• Always look for opportunities to rest: Rest helps to revitalise and energise you mentally, psychologically and even physically. Remember you have to look after yourself if you are to deliver maximally on your caring resolve to your child or loved one.
  • Remember your hobbies: Many of the caring stresses can be dissipated on a colouring paper, sewing project, painting and giving new life to obsolete items around the home. These create positive distractions that can tilt you mind away from your caring role even for a few minutes or hours.

Remember, caring for someone else is not an easy task. You matter too. There is still the possibility of creating bursts of positive feelings through these small tasks. That way you do not stay stuck feeling like nothing is ever being done for you. I sew a pillow once. I am sure it took me over 2 weeks to get it done. Somehow, I began to notice while I was on that silly pillow project (SPP) as I called it, that it kept giving me something to look forward to. I made time before sleeping or in the early hours to sew in a few stitches with my needle and thread. In the end, I felt a sense of accomplishment when the SPP was completed. It was an almost alien feeling but it was an elation I would never forget. I was keen to replicate that feeling and ever since, I have recovered my sense of usefulness as a human being. I enjoyed the look of pride, admiration and sometimes shock on many faces when they say my SPP.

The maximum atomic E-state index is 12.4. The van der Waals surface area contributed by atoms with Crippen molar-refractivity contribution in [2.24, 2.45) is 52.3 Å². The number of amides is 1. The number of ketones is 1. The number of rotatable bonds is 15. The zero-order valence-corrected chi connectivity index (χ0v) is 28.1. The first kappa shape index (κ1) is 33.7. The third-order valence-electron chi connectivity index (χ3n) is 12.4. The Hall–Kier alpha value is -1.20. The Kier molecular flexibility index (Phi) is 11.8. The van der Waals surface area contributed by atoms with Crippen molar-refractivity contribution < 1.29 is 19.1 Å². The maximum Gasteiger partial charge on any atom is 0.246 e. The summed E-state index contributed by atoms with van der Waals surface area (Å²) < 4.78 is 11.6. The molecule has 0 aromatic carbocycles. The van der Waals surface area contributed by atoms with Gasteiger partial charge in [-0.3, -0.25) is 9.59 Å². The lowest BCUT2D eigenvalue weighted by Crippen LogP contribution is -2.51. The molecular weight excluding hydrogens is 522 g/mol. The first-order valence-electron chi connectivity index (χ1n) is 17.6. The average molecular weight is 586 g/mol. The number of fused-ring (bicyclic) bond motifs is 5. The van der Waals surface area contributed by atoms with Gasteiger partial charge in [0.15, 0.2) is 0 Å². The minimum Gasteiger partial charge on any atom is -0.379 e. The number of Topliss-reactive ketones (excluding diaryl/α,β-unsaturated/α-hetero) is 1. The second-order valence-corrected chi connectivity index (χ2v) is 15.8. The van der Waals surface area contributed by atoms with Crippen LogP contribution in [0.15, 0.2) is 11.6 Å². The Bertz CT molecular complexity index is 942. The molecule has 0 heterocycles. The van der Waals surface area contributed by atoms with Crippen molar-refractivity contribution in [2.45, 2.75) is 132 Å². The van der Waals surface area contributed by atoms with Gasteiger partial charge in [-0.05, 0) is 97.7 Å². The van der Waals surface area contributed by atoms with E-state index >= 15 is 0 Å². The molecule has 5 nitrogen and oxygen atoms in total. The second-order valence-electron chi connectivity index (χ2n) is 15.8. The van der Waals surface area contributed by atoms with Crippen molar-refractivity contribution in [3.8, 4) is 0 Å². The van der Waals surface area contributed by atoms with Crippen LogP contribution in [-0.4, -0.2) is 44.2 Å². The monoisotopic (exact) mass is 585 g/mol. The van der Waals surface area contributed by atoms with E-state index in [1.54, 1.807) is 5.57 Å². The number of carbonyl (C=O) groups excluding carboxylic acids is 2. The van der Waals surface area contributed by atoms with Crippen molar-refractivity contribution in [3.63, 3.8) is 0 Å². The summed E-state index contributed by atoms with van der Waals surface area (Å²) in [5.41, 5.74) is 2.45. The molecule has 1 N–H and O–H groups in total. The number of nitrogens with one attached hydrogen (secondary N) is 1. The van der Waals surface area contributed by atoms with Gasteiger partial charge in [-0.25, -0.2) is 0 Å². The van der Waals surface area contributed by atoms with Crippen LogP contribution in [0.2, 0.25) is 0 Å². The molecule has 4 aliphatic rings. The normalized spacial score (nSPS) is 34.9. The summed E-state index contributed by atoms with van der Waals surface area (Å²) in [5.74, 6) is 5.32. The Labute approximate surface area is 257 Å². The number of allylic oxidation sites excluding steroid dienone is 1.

Sadly, when you are a carer, you sometimes feel very expired. You forget your other usefulnesses. You even forget that you are good at things other than caring. All you need is a bit of time management, a bit of consistency and a sprinkle of determination and you the sky will still be your springboard like everyone else.So find those things that make you happy and do them!

Thank you for reading.

If you enjoyed reading this, you may also enjoy some other topics we have discussed in this series.

Photo credit: Pixabay